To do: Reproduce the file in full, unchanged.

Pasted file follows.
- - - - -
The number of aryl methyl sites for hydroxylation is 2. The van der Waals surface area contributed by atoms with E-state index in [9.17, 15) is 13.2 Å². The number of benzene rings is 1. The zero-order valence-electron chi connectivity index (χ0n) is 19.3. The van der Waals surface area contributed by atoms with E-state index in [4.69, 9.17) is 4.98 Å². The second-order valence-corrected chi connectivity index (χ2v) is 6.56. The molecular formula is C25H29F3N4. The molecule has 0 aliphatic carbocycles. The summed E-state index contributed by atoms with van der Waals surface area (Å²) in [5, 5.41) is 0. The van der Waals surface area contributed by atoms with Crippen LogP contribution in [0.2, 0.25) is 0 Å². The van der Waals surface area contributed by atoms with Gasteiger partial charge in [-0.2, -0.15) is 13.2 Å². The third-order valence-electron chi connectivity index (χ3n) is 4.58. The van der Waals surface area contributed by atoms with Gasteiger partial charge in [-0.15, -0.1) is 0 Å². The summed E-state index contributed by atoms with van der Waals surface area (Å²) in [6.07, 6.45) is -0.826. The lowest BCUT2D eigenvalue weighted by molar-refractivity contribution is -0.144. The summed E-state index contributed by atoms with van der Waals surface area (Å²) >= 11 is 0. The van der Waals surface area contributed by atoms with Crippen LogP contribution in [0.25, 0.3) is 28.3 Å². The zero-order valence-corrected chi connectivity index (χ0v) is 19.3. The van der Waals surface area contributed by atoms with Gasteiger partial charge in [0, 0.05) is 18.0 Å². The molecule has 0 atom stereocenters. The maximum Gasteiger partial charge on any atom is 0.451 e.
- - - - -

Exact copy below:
The number of aryl methyl sites for hydroxylation is 2. The van der Waals surface area contributed by atoms with E-state index in [9.17, 15) is 13.2 Å². The number of benzene rings is 1. The zero-order valence-electron chi connectivity index (χ0n) is 19.3. The van der Waals surface area contributed by atoms with E-state index in [4.69, 9.17) is 4.98 Å². The second-order valence-corrected chi connectivity index (χ2v) is 6.56. The molecular formula is C25H29F3N4. The molecule has 0 aliphatic carbocycles. The summed E-state index contributed by atoms with van der Waals surface area (Å²) in [5, 5.41) is 0. The van der Waals surface area contributed by atoms with Crippen LogP contribution in [0.2, 0.25) is 0 Å². The van der Waals surface area contributed by atoms with Gasteiger partial charge in [-0.2, -0.15) is 13.2 Å². The third-order valence-electron chi connectivity index (χ3n) is 4.58. The van der Waals surface area contributed by atoms with Gasteiger partial charge in [-0.15, -0.1) is 0 Å². The summed E-state index contributed by atoms with van der Waals surface area (Å²) in [6.07, 6.45) is -0.826. The lowest BCUT2D eigenvalue weighted by molar-refractivity contribution is -0.144. The summed E-state index contributed by atoms with van der Waals surface area (Å²) >= 11 is 0. The van der Waals surface area contributed by atoms with Crippen LogP contribution in [0.25, 0.3) is 28.3 Å². The zero-order valence-corrected chi connectivity index (χ0v) is 19.3. The van der Waals surface area contributed by atoms with Gasteiger partial charge in [0, 0.05) is 18.0 Å². The molecule has 0 atom stereocenters. The maximum Gasteiger partial charge on any atom is 0.451 e.